It's safe to say that the people at Playboy don't shock easily. But even they were caught off guard by the popularity of their merchandise among teenage girls. Suddenly, they want to wear clothes made by the company that gave women's clothing a bad name.
They seem to be multiplying like, well, bunnies: shirts, jewelry, underwear and more all with the famous rabbit ears. The symbol of world's best-known girlie magazine is catching on with girls.
CBS News Correspondent Tracy Smith talked to some teens about their wardrobes and found out they all have clothing with the Playboy bunny on it. One has a belly ring, another a shirt and another underwear.
But this isn't exactly the market Playboy had in mind.
Christie Hefner, Playboy CEO says, "To tell you the truth, we were surprised to cross over to the teen market." That is: "Pleasantly surprised."
It should be no surprise that the trend grew out of the music industry: Playboy logos have been spotted on people like J.Lo and Jay-Z -- and that' s just the Js.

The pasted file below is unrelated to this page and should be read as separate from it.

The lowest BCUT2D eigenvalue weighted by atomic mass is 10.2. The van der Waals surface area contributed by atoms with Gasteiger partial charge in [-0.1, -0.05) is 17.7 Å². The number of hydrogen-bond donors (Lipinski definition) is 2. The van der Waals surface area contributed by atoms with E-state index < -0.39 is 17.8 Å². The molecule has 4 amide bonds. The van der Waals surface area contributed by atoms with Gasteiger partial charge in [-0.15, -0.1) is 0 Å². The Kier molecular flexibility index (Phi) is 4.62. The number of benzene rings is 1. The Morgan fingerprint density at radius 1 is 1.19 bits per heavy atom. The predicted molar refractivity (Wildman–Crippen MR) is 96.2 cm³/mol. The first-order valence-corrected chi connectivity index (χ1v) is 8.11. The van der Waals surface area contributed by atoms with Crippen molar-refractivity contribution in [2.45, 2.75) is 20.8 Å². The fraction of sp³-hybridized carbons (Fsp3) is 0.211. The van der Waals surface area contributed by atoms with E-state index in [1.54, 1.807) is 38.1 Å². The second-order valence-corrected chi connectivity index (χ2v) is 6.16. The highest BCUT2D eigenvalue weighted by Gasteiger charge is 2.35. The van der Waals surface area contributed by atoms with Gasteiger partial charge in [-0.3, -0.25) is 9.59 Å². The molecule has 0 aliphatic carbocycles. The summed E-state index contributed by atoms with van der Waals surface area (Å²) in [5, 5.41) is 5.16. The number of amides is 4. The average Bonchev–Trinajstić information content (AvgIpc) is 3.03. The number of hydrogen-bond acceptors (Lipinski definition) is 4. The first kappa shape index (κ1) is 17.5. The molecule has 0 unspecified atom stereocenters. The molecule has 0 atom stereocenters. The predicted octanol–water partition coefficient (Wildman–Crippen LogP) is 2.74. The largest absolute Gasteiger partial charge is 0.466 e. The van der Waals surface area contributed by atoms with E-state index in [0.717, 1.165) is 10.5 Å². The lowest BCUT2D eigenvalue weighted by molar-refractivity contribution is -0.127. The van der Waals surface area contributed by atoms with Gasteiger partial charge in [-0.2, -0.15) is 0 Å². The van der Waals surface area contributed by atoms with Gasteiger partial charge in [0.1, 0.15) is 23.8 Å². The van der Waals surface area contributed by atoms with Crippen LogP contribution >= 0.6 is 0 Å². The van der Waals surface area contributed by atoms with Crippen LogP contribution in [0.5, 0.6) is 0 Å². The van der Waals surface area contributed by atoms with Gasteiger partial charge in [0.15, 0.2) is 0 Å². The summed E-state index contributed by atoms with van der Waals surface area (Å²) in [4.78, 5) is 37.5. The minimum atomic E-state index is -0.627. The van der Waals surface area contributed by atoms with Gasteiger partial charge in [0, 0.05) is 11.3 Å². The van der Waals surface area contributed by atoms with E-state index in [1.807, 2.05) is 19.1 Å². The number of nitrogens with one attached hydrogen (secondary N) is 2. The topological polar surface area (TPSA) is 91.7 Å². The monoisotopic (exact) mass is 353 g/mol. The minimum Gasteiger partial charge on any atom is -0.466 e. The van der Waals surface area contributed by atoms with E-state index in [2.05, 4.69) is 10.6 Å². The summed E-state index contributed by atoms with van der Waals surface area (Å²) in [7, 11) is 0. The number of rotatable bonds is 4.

What do the parents think?
Stephanie Knezevich says, "My mom likes it. She really doesn't care."
Stephanie Blakovich says, "My dad hates it. He thinks I'm too young to wear it."
When you think of Playboy, what do you think of?
But Playboy says that's not the idea.
When asked what the Playboy bunny says about the girl who's wearing it, Christie Hefner says, "I think it says she's self confident. I think it says that she is defining her own image and that she has the confidence to wear the rabbit head."
Of course, not every shopper feels the same way.
Asking some people on the street about what comes to mind when seeing a girl who wears it, 16-year-old Sierra says, "It just reminds me of someone who wants to take their clothes off. That's what the ad is for, that's what it's for."
A woman says, "I think no one under 21 should wear Playboy because at 18, you really don't know your sexual preference yet."
One thing parents will say is that Playboy is marketing to kids. So Smith asked Christie Hefner: Is Playboy marketing to kids?
"No. We've been asked to design for children, and we've passed, because we think the brand has a principal value as a brand for grownups," she answers.
And some grownups agree.
A man named Urion says, "I like the little ears on the pockets and whatnot."
Perhaps not surprisingly, the clothes are a hit with guys. Urion notes, "Hugh Hefner did a good job. Did Playboy send you in here? No."
But he doesn't have a teenage daughter.
And in case you were wondering, Playboy also designs clothing for men.